Scientific ideas and inferences have a huge impact on our daily lives and the lives of practicing scientists. But what is science, how does it work, and what does it able us to know? In this introductory course, we will be considering some traditional philosophical questions applied to the foundations and practice of natural science. These questions may include the history of philosophical approaches in science, the nature of scientific knowledge, changes in scientific knowledge over time, how science provides explanations of what we observe, the justification of false assumptions in science, the nature of scientific theories, and some questions about the ethics and values involved in scientific practice.
Critical Interpretation (CI)

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PHIL B207 Africana Philosophy
Not offered 2021-22
Africana philosophy is also called African diasporic philosophy. It is a modern form of philosophy addressing problems of what could be called the "underside of Western philosophy," problems often avoided in Western philosophy, and thus paradoxically become more central in significance than many Western philosophers may realize. Students will examine these problems across African American philosophy, Afro-Caribbean philosophy, and African philosophy, through resources from Africana analytical, dialectical, existential, feminist, phenomenological, and pragmatist thought. While examining these problems, students will learn about the major scholars and schools of Africana philosophical thought.
Cross-Cultural Analysis (CC)
Critical Interpretation (CI)
Counts toward Africana Studies

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PHIL B211 Theory of Knowledge
Not offered 2021-22
Varieties of realism and relativism address questions about what sorts of things exist and the constraints on our knowledge of them. The aim of this course is to develop a sense of how these theories interrelate, and to instill philosophical skills in the critical evaluation of them. Discussions will be based on contemporary readings.
Critical Interpretation (CI)

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PHIL B212 Metaphysics
Not offered 2021-22
Metaphysics is inquiry into basic features of the world and ourselves. This course considers two topics of metaphysics, free will and personal identity, and their relationship. What is free will and are we free? Is freedom compatible with determinism? Does moral responsibility require free will? What makes someone the same person over time? Can a person survive without their body? Is the recognition of others required to be a person?
Critical Interpretation (CI)

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PHIL B221 Ethics
Not offered 2021-22
An introduction to ethics by way of an examination of moral theories and a discussion of important ancient, modern, and contemporary texts which established theories such as virtue ethics, deontology, utilitarianism, relativism, emotivism, care ethics. This course considers questions concerning freedom, responsibility, and obligation. How should we live our lives and interact with others? How should we think about ethics in a global context? Is ethics independent of culture? A variety of practical issues such as reproductive rights, euthanasia, animal rights and the environment will be considered.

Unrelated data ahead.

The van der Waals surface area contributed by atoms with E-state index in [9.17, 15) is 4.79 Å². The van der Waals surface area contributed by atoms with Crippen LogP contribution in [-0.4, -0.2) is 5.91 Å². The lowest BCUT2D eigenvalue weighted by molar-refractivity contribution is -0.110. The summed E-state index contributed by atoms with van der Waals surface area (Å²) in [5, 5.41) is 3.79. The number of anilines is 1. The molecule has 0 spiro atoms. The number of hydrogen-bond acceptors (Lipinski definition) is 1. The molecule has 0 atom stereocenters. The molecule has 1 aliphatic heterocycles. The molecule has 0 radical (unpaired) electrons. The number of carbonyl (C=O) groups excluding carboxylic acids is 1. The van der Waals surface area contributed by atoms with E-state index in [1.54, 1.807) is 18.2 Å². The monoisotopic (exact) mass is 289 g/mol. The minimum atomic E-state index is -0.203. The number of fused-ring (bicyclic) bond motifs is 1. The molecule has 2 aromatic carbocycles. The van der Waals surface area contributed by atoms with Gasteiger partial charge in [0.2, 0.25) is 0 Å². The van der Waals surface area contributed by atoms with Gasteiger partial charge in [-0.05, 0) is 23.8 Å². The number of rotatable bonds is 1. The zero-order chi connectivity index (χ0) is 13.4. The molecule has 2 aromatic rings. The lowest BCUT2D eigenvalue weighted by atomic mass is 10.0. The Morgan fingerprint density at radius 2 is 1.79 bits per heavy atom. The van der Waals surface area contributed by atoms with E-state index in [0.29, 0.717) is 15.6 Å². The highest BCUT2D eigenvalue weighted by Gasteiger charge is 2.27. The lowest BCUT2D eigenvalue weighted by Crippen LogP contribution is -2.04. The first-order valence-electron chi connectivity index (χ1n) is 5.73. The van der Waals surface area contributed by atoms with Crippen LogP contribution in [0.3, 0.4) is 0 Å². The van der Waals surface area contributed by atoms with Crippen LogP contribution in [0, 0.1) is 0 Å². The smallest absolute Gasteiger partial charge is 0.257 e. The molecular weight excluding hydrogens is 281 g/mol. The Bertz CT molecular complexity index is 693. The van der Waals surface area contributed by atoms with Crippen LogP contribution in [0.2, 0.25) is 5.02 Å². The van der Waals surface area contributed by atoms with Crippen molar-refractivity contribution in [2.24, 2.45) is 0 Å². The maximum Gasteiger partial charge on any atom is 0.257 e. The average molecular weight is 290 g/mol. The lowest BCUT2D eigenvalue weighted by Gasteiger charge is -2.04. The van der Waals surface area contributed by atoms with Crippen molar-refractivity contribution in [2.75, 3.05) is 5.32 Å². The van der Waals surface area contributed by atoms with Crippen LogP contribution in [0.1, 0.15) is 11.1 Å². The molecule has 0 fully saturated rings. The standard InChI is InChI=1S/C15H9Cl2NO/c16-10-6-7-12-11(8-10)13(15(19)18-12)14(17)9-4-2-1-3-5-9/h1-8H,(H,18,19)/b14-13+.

Cross-Cultural Analysis (CC)
Critical Interpretation (CI)
Counts toward Gender and Sexuality Studies
Counts toward International Studies

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PHIL B225 Global Ethical Issues
Not offered 2021-22
The need for a critical analysis of what justice is and requires has become urgent in a context of increasing globalization, the emergence of new forms of conflict and war, high rates of poverty within and across borders and the prospect of environmental devastation. This course examines prevailing theories and issues of justice as well as approaches and challenges by non-western, post-colonial, feminist, race, class, and disability theorists.
Cross-Cultural Analysis (CC)
Critical Interpretation (CI)
Counts toward Gender and Sexuality Studies
Counts toward International Studies

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PHIL B234 The Nature of Public Art and the Ethics of Commemoration
Not offered 2021-22
Philadelphia has the largest number of public artworks in the country and is also the first city in the nation to require that developers use a portion of their construction budget for public art. It is also home to a number of well-known memorials. In this course, we will take up a number of philosophical questions about the nature of public art, political aesthetics, and the ethics of commemoration using case studies drawn from Philadelphia. Some of the questions we will consider include the following: What is public art? What is public space? What is the role of public art in a democracy? Is there a distinct category of "street art" which can be distinguished from public art on the one hand and graffiti on the other? What is the moral value of commemorative art? What, if anything, do we have a moral obligation to commemorate and what grounds that obligation? How should we assess controversies surrounding the removal of art honoring persons or groups many judge to be morally objectionable, such as Confederate monuments? How should we memorialize victims of injustice? Prerequisites: At least one previous Philosophy class is suggested.